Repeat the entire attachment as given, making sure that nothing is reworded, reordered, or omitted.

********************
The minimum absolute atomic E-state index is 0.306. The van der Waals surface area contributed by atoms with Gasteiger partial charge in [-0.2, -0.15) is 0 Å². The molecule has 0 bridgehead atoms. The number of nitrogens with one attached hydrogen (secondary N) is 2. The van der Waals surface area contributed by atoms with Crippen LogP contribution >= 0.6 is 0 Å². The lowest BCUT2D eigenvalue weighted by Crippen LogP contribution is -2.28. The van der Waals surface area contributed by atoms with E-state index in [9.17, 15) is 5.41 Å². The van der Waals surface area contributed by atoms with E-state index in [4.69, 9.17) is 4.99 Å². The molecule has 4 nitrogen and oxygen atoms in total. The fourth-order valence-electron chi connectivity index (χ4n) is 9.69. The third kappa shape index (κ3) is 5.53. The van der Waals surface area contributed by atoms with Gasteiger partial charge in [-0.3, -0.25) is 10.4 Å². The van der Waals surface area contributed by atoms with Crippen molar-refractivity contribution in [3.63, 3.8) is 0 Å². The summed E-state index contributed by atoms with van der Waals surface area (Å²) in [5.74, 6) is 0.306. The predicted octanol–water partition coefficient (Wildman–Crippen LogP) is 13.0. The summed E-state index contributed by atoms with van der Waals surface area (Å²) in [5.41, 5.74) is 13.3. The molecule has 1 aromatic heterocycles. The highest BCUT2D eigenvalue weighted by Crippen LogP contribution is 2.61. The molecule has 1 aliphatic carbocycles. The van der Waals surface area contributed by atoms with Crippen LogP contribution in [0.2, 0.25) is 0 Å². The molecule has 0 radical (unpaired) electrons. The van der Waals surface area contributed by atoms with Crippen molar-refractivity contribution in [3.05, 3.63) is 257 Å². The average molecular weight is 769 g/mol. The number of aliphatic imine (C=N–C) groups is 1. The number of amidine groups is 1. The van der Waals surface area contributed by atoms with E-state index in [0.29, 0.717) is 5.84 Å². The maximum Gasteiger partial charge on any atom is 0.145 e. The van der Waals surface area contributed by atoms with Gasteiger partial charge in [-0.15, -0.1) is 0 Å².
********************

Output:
The minimum absolute atomic E-state index is 0.306. The van der Waals surface area contributed by atoms with Gasteiger partial charge in [-0.2, -0.15) is 0 Å². The molecule has 0 bridgehead atoms. The number of nitrogens with one attached hydrogen (secondary N) is 2. The van der Waals surface area contributed by atoms with Crippen LogP contribution >= 0.6 is 0 Å². The lowest BCUT2D eigenvalue weighted by Crippen LogP contribution is -2.28. The van der Waals surface area contributed by atoms with E-state index in [9.17, 15) is 5.41 Å². The van der Waals surface area contributed by atoms with E-state index in [4.69, 9.17) is 4.99 Å². The molecule has 4 nitrogen and oxygen atoms in total. The fourth-order valence-electron chi connectivity index (χ4n) is 9.69. The third kappa shape index (κ3) is 5.53. The van der Waals surface area contributed by atoms with Gasteiger partial charge in [-0.3, -0.25) is 10.4 Å². The van der Waals surface area contributed by atoms with Crippen molar-refractivity contribution in [3.63, 3.8) is 0 Å². The summed E-state index contributed by atoms with van der Waals surface area (Å²) in [5.74, 6) is 0.306. The predicted octanol–water partition coefficient (Wildman–Crippen LogP) is 13.0. The summed E-state index contributed by atoms with van der Waals surface area (Å²) in [5.41, 5.74) is 13.3. The molecule has 1 aromatic heterocycles. The highest BCUT2D eigenvalue weighted by Crippen LogP contribution is 2.61. The molecule has 1 aliphatic carbocycles. The van der Waals surface area contributed by atoms with Crippen LogP contribution in [0.2, 0.25) is 0 Å². The molecule has 0 radical (unpaired) electrons. The van der Waals surface area contributed by atoms with Crippen molar-refractivity contribution in [3.05, 3.63) is 257 Å². The average molecular weight is 769 g/mol. The number of aliphatic imine (C=N–C) groups is 1. The number of amidine groups is 1. The van der Waals surface area contributed by atoms with E-state index in [0.29, 0.717) is 5.84 Å². The maximum Gasteiger partial charge on any atom is 0.145 e. The van der Waals surface area contributed by atoms with Gasteiger partial charge in [-0.15, -0.1) is 0 Å².